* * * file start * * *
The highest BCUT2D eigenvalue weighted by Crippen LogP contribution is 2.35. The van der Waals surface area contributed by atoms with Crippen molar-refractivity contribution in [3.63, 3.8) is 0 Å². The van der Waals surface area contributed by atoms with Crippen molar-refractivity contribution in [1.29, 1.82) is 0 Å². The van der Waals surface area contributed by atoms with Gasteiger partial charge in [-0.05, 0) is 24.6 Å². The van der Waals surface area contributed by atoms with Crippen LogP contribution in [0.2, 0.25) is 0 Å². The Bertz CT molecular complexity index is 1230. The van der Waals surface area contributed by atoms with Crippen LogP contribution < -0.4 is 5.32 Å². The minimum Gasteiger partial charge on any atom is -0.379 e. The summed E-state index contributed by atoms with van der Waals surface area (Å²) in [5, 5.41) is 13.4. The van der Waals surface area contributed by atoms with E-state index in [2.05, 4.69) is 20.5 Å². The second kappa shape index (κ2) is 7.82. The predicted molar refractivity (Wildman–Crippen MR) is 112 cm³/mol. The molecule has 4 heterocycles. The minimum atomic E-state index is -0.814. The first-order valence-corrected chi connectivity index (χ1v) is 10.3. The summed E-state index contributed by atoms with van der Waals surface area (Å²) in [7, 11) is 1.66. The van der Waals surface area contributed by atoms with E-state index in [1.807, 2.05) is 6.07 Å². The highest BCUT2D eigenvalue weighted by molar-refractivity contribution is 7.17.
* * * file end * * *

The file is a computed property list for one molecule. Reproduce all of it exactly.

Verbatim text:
The highest BCUT2D eigenvalue weighted by Crippen LogP contribution is 2.35. The van der Waals surface area contributed by atoms with Crippen molar-refractivity contribution in [3.63, 3.8) is 0 Å². The van der Waals surface area contributed by atoms with Crippen molar-refractivity contribution in [1.29, 1.82) is 0 Å². The van der Waals surface area contributed by atoms with Gasteiger partial charge in [-0.05, 0) is 24.6 Å². The van der Waals surface area contributed by atoms with Crippen LogP contribution in [0.2, 0.25) is 0 Å². The Bertz CT molecular complexity index is 1230. The van der Waals surface area contributed by atoms with Crippen LogP contribution < -0.4 is 5.32 Å². The minimum Gasteiger partial charge on any atom is -0.379 e. The summed E-state index contributed by atoms with van der Waals surface area (Å²) in [5, 5.41) is 13.4. The van der Waals surface area contributed by atoms with E-state index in [2.05, 4.69) is 20.5 Å². The second kappa shape index (κ2) is 7.82. The predicted molar refractivity (Wildman–Crippen MR) is 112 cm³/mol. The molecule has 4 heterocycles. The minimum atomic E-state index is -0.814. The first-order valence-corrected chi connectivity index (χ1v) is 10.3. The summed E-state index contributed by atoms with van der Waals surface area (Å²) in [7, 11) is 1.66. The van der Waals surface area contributed by atoms with E-state index in [1.807, 2.05) is 6.07 Å². The highest BCUT2D eigenvalue weighted by molar-refractivity contribution is 7.17.